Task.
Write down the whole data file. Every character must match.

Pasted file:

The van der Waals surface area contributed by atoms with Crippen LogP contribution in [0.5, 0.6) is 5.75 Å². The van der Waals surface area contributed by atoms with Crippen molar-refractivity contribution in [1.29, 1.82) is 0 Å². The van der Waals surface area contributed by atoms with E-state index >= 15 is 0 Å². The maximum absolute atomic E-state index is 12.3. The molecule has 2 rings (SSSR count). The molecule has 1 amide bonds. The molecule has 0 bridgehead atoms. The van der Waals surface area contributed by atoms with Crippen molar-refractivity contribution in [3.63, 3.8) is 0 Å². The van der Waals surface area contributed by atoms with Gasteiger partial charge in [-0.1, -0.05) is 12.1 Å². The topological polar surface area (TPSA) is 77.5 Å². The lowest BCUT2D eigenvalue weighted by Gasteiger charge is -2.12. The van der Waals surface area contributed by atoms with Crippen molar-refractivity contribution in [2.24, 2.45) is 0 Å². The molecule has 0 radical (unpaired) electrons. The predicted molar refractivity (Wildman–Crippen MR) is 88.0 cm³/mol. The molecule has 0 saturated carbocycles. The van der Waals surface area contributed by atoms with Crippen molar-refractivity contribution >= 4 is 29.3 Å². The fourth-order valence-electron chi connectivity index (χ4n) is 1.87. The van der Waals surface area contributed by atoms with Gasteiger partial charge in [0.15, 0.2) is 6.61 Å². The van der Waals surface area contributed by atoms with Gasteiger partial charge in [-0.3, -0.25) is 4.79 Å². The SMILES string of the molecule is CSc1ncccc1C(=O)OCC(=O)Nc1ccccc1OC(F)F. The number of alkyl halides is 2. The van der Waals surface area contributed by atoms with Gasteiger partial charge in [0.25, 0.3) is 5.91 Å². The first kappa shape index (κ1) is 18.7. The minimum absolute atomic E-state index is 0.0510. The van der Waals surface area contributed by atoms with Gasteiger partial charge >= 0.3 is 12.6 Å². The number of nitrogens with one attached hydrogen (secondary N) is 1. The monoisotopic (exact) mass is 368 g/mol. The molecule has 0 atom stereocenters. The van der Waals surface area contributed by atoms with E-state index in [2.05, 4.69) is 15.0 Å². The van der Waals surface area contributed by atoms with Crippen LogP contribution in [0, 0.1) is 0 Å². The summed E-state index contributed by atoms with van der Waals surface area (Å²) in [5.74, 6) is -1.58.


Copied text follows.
The van der Waals surface area contributed by atoms with Crippen LogP contribution in [0.5, 0.6) is 5.75 Å². The van der Waals surface area contributed by atoms with Crippen molar-refractivity contribution in [1.29, 1.82) is 0 Å². The van der Waals surface area contributed by atoms with E-state index >= 15 is 0 Å². The maximum absolute atomic E-state index is 12.3. The molecule has 2 rings (SSSR count). The molecule has 1 amide bonds. The molecule has 0 bridgehead atoms. The van der Waals surface area contributed by atoms with Crippen molar-refractivity contribution in [3.63, 3.8) is 0 Å². The van der Waals surface area contributed by atoms with Gasteiger partial charge in [-0.1, -0.05) is 12.1 Å². The topological polar surface area (TPSA) is 77.5 Å². The lowest BCUT2D eigenvalue weighted by Gasteiger charge is -2.12. The van der Waals surface area contributed by atoms with Crippen molar-refractivity contribution in [2.24, 2.45) is 0 Å². The molecule has 0 radical (unpaired) electrons. The predicted molar refractivity (Wildman–Crippen MR) is 88.0 cm³/mol. The molecule has 0 saturated carbocycles. The van der Waals surface area contributed by atoms with Crippen molar-refractivity contribution >= 4 is 29.3 Å². The fourth-order valence-electron chi connectivity index (χ4n) is 1.87. The van der Waals surface area contributed by atoms with Gasteiger partial charge in [0.15, 0.2) is 6.61 Å². The van der Waals surface area contributed by atoms with Gasteiger partial charge in [-0.3, -0.25) is 4.79 Å². The SMILES string of the molecule is CSc1ncccc1C(=O)OCC(=O)Nc1ccccc1OC(F)F. The number of alkyl halides is 2. The van der Waals surface area contributed by atoms with Gasteiger partial charge in [0.25, 0.3) is 5.91 Å². The first kappa shape index (κ1) is 18.7. The minimum absolute atomic E-state index is 0.0510. The van der Waals surface area contributed by atoms with Gasteiger partial charge >= 0.3 is 12.6 Å². The number of nitrogens with one attached hydrogen (secondary N) is 1. The monoisotopic (exact) mass is 368 g/mol. The molecule has 0 atom stereocenters. The van der Waals surface area contributed by atoms with E-state index in [2.05, 4.69) is 15.0 Å². The van der Waals surface area contributed by atoms with Crippen LogP contribution in [0, 0.1) is 0 Å². The summed E-state index contributed by atoms with van der Waals surface area (Å²) in [5.74, 6) is -1.58.